The Round Table is King Arthur's famed table in the Arthurian legend, around which he and his Knights congregate. As its name suggests, it has no head, implying that everyone who sits there has equal status. The table was first described in 1155 by Wace, who relied on previous depictions of Arthur's fabulous retinue. The symbolism of the Round Table developed over time; by the close of the 12th century it had come to represent the chivalric order associated with Arthur's court, the Knights of the Round Table.
The Round Table first appears in Wace's Roman de Brut, a Norman language adaptation of Geoffrey of Monmouth's Historia Regum Britanniae finished in 1155. Wace says Arthur created the Round Table to prevent quarrels among his barons, none of whom would accept a lower place than the others. Layamon added to the story when he adapted Wace's work into the Middle English Brut in the early 13th century, saying that the quarrel between Arthur's vassals led to violence at a Yuletide feast. In response a Cornish carpenter built an enormous but easily transportable Round Table to prevent further dispute. Wace claims he was not the source of the Round Table; both he and Layamon credit it instead to the Bretons. Some scholars have doubted this claim, while others believe it may be true. There is some similarity between the chroniclers' description of the Round Table and a custom recorded in Celtic stories, in which warriors sit in a circle around the king or lead warrior, in some cases feuding over the order of precedence as in Layamon. There is a possibility that Wace, contrary to his own claims, derived Arthur's round table not from any Breton source, but rather from medieval biographies of Charlemagne—notably Einhard's Vita Caroli and Notker the Stammerer's De Carolo Magno—in which the king is said to have possessed a round table decorated with a map of Rome.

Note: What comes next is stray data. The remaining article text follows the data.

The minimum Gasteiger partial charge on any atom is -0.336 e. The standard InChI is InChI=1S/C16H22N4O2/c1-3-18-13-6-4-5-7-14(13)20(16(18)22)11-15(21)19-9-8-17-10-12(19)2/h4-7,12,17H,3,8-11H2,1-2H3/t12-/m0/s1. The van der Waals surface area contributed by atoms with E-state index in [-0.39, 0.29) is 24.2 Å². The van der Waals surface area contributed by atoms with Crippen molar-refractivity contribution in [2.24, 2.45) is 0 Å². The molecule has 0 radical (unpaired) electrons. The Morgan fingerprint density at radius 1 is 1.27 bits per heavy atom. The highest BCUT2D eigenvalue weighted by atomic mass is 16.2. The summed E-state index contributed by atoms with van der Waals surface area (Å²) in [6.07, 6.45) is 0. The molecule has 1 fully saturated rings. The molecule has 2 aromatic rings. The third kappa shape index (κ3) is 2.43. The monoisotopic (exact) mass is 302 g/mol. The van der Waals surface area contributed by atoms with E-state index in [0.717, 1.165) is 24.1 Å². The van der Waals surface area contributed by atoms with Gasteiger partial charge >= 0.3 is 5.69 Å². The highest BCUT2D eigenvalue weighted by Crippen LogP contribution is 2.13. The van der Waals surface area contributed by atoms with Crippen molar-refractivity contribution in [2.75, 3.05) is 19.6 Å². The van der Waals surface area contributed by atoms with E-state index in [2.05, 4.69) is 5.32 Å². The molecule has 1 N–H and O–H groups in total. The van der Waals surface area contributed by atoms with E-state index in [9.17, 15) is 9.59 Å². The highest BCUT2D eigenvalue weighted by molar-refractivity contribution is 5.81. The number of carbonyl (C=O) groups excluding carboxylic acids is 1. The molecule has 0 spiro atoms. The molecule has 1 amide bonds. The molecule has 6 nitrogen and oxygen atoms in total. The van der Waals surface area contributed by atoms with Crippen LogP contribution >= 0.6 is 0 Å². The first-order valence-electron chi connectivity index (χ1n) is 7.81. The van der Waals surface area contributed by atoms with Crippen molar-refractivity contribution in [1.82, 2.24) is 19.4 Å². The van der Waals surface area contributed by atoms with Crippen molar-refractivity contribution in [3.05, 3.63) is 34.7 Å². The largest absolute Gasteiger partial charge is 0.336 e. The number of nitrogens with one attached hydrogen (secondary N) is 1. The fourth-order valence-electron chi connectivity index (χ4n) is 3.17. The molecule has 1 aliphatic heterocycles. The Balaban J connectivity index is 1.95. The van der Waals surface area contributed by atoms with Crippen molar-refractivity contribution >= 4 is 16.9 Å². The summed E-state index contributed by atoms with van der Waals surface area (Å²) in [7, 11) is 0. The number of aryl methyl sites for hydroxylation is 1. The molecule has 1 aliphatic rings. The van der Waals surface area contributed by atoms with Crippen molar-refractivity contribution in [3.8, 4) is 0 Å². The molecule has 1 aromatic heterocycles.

Though the Round Table itself is not mentioned until Wace, the concept of Arthur having a marvellous court made up of many prominent warriors is much older. Geoffrey of Monmouth says that after establishing peace throughout Britain, Arthur "increased his personal entourage by inviting very distinguished men from far-distant kingdoms to join it." The code of chivalry so important in later romance figures in as well, as Geoffrey says Arthur established "such a code of courtliness in his household that he inspired peoples living far away to imitate him." Long before Geoffrey, Arthur's court was well known to Welsh storytellers; in the romance Culhwch and Olwen, written around 1100, the protagonist Culhwch invokes the names of 225 individuals affiliated with Arthur. In fact, the fame of Arthur's entourage became so prominent in Welsh tradition that in the later additions to the Welsh Triads, the formula "Arthur's Court" in the titles of the triads began to supersede the older "Island of Britain" formula. Though the code of chivalry crucial to later continental romances dealing with the Round Table is mostly absent from the earlier Welsh material, some passages of Culhwch and Olwen seem to prefigure it, for instance when Arthur explains the ethos of his court, saying "[w]e are nobles as long as we are sought out: the greater the bounty we may give, the greater our nobility, fame and honour."
Though no Round Table appears in the early Welsh texts, Arthur is associated with various items of household furniture. The earliest of these is Saint Carannog's mystical floating altar in that saint's 12th century Vita; in the story Arthur has found the altar and attempts unsuccessfully to use it for a table, and returns it to Carannog in exchange for the saint ridding the land of a meddlesome dragon. Arthur's household furniture figures into local topographical folklore throughout Britain as early as the early 12th century, with various landmarks being named "Arthur's Seat", "Arthur's Oven," and "Arthur's Bed-chamber." A henge at Eamont Bridge near Penrith, Cumbria is known as "King Arthur's Round Table". The still-visible Roman amphitheatre at Caerleon has been associated with the Round Table and has been suggested as a possible source for the legend.